What do you wish you had gotten more of from your parents in terms of guidance and care?
What do you wish you had gotten less of? What was missing in their parenting of you?
How does your parenting style accommodate the differences among our own children?
What is your greatest fear/concern in parenting our children?
What is your greatest desire in parenting our children?
Is there more about that?
When your spouse has finished their sharing, then switch so that you can share.

When both of you are done, take a moment to identify the following:
One thing I learned about myself in this discussion. One thing I learned about you. Share with each other.

Hopefully, this will open up the possibility for further conversations about how to join your parenting styles or co-create a joint parenting approach that works for both of you and your children.

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How Do You Help Your Child Resist Peer Pressure?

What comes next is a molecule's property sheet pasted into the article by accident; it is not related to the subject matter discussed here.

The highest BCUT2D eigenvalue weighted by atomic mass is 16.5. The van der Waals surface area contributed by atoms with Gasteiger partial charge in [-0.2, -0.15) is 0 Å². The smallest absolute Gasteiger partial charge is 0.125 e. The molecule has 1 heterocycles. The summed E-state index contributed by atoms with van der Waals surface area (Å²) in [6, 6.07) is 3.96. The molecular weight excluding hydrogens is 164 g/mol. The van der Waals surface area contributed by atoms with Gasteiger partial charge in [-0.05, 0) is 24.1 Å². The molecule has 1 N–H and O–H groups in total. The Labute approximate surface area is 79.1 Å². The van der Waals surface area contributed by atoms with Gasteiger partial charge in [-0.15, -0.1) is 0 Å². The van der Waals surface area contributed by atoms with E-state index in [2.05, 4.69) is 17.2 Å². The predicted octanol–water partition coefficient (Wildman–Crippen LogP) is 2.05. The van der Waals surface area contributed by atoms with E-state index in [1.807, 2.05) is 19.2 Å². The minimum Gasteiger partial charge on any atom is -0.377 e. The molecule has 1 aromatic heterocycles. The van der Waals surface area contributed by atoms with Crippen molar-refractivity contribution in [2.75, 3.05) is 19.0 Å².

ANSWER:

Dan Peterson MS LCPC
Certified Trainer for the Nurtured Heart Approach
Owner of The Compass 4 Life
dan@thecompass4life.com
(630) 420-2596 ext. 2
www.thecompass4life.com

How Do You Help Your Child Resist Peer Pressure by Building a Moral Compass?

The process of building a moral compass is occurring 24/7 whether you know it or not. You can’t not teach your children about values, character and how to treat others. Every conversation, interaction and moment you are in their presence you are modeling to them what you value……simply by what you notice.

Unfortunately when it comes to teaching children about character, morals and values, our timing is pretty poor. Generally, conversations about these important words occur right after one of them have been violated. Think about it. When do you talk to your child about respect, honesty and hard work? Most parents admit that it is after their child has been disrespectful, has lied or is being lazy.